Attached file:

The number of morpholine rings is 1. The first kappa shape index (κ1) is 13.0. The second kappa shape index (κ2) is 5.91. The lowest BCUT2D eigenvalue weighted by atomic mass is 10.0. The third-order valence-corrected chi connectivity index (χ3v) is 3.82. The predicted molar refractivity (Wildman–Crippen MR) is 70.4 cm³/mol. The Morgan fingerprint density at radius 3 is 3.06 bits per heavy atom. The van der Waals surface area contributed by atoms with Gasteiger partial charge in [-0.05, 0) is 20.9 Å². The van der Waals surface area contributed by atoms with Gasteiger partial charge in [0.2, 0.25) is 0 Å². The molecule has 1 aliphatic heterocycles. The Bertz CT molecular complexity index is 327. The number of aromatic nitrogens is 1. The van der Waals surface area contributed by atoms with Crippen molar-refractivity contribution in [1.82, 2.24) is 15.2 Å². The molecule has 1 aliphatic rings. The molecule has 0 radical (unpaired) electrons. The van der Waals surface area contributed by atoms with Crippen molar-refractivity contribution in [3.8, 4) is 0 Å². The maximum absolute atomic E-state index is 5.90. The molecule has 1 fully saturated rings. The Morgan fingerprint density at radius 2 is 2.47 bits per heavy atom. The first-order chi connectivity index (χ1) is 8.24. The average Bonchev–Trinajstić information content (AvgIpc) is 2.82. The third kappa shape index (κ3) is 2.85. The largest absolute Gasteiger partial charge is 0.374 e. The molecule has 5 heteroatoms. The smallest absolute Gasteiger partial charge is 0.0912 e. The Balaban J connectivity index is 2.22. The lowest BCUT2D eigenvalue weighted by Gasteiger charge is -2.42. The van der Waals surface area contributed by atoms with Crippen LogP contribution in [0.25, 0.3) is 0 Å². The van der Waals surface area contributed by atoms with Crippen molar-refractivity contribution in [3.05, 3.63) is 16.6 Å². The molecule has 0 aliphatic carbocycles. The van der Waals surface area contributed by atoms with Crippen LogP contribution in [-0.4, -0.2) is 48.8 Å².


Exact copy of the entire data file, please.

The number of morpholine rings is 1. The first kappa shape index (κ1) is 13.0. The second kappa shape index (κ2) is 5.91. The lowest BCUT2D eigenvalue weighted by atomic mass is 10.0. The third-order valence-corrected chi connectivity index (χ3v) is 3.82. The predicted molar refractivity (Wildman–Crippen MR) is 70.4 cm³/mol. The Morgan fingerprint density at radius 3 is 3.06 bits per heavy atom. The van der Waals surface area contributed by atoms with Gasteiger partial charge in [-0.05, 0) is 20.9 Å². The van der Waals surface area contributed by atoms with Gasteiger partial charge in [0.2, 0.25) is 0 Å². The molecule has 1 aliphatic heterocycles. The Bertz CT molecular complexity index is 327. The number of aromatic nitrogens is 1. The van der Waals surface area contributed by atoms with Crippen molar-refractivity contribution in [1.82, 2.24) is 15.2 Å². The molecule has 1 aliphatic rings. The molecule has 0 radical (unpaired) electrons. The van der Waals surface area contributed by atoms with Crippen molar-refractivity contribution in [3.8, 4) is 0 Å². The maximum absolute atomic E-state index is 5.90. The molecule has 1 fully saturated rings. The Morgan fingerprint density at radius 2 is 2.47 bits per heavy atom. The first-order chi connectivity index (χ1) is 8.24. The average Bonchev–Trinajstić information content (AvgIpc) is 2.82. The third kappa shape index (κ3) is 2.85. The largest absolute Gasteiger partial charge is 0.374 e. The molecule has 5 heteroatoms. The smallest absolute Gasteiger partial charge is 0.0912 e. The Balaban J connectivity index is 2.22. The lowest BCUT2D eigenvalue weighted by Gasteiger charge is -2.42. The van der Waals surface area contributed by atoms with Crippen LogP contribution in [0.25, 0.3) is 0 Å². The van der Waals surface area contributed by atoms with Crippen molar-refractivity contribution in [3.05, 3.63) is 16.6 Å². The molecule has 0 aliphatic carbocycles. The van der Waals surface area contributed by atoms with Crippen LogP contribution in [-0.4, -0.2) is 48.8 Å².